Hedge funds don’t get a lot of love these days. They’ve underperformed for years, and their fees — the standard is 2% of assets and 20% of profits — make them pariahs in the age of indexing and low-cost robo advisors.
Hey, I get it. The high fees and lousy performance of competing hedge funds was a major reason that I started a liquid alternative robo advisor with my partner, Dr. Phillip Guerra.
We run a suite of risk parity portfolios that hold their own against comparable hedge funds… and we do it at a fraction of their fees.
Yet let’s not throw out the baby with the bathwater. While many — perhaps most in my opinion— hedge funds add no real value and certainly don’t justify their fees, there are plenty of hedge funds that absolutely do add value and deserve every last cent.
But how do you seek to separate the wheat from the chaff?
Ask yourself the following questions:
Does the fund do something unique that realistically cannot be replicated in a cheaper and more transparent vehicle, such as an ETF, mutual fund or managed account?
Really dig deep here. If the fund is a long-only large cap fund, you should be skeptical as to whether the hedge fund structure is necessary.
If the fund employs sophisticated hedges that would be hard to implement in a smaller managed account, then the hedge fund structure is probably justified.
Does the fund deal in illiquid securities that would justify the lack of liquidity of the fund itself?
Years ago, a hedge fund in the DFW area made a fortune buying idled planes from the major airlines. Needless to say, that sort of thing would be impossible to replicate in a mutual fund, ETF or managed account.
It’s virtually impossible (or at least impractical) to securitize an airplane. On a similar note, in the past I have placed accredited investor clients in a fund that finances medical accounts receivable that might take two years or more to pay off. It’s hard to see a strategy like that working in a mutual fund that promises daily liquidity.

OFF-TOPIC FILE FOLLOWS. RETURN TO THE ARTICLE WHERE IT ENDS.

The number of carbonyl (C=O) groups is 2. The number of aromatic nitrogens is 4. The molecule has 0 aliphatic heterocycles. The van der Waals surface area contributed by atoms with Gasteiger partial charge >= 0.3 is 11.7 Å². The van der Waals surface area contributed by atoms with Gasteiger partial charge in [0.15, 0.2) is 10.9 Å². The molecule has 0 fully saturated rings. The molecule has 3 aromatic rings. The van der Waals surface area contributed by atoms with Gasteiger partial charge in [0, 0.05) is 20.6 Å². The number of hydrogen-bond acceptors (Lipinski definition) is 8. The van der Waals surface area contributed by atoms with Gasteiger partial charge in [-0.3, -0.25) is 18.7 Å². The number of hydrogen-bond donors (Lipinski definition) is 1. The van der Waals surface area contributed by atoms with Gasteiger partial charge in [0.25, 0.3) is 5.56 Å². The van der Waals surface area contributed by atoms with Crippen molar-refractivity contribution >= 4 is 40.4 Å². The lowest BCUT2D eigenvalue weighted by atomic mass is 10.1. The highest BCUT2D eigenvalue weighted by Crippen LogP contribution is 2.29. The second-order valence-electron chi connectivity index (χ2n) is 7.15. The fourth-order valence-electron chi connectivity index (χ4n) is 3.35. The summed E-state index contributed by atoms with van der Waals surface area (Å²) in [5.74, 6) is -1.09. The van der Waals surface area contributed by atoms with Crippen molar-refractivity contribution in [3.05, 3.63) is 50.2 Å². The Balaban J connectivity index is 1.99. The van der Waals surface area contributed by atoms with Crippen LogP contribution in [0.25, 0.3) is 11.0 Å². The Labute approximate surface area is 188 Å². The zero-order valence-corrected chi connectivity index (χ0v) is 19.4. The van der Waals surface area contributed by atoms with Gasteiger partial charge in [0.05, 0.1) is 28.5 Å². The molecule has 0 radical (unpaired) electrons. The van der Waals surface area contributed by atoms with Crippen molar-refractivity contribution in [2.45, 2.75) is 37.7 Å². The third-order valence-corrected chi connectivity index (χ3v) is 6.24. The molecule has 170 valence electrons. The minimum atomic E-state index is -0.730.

Defaulted Argentine bonds… large macro bets with credit default swaps… I could go on all day giving examples of illiquid opportunities that wouldn’t make sense outside of a hedge fund.
But an outsized bet on Apple or Valeant Pharmaceuticals? Not so much. You can do that on your own in a discount online brokerage account without having to pay the 2 and 20 to the manager.
Does the fund have a strategy that would be fundamentally undermined by investor redemptions?
Think about corporate raiders like Daniel Loeb or Carl Icahn. These guys are known for amassing massive stakes in companies and then using their clout to force change, including booting out management that is underperforming.
That only works if you have a stable pool of capital. Imagine Loeb attempting to take over a company and then having to back away with his tail tucked between his legs because he had a wave of shareholder redemptions.
When your advisor pitches you a hedge fund, you shouldn’t necessarily recoil in horror. I regularly incorporate hedge funds into the portfolios of my accredited investor clients when they fill a specific niche I’m trying to fill.
And to date (knock on wood), I have yet to have a major disappointment on this front. I’ve lost plenty of money for myself and clients in low-cost ETFs and mutual funds, though I’ve never lost money (again, knock on wood) investing in a good alternative manager or hedge fund.
I probably will at some point. You know the drill, past performance is no guarantee of future results. But I can credibly say that it hasn’t happened yet.
Before you invest a single red cent in a hedge fund, ask yourself the questions above. In my opinion, hedge funds are certainly not for everyone, but, if utilized correctly, they can reduce portfolio volatility without sacrificing returns.
Charles Lewis Sizemore, CFA is the principal of Sizemore Capital, an investment firm in Dallas, Texas.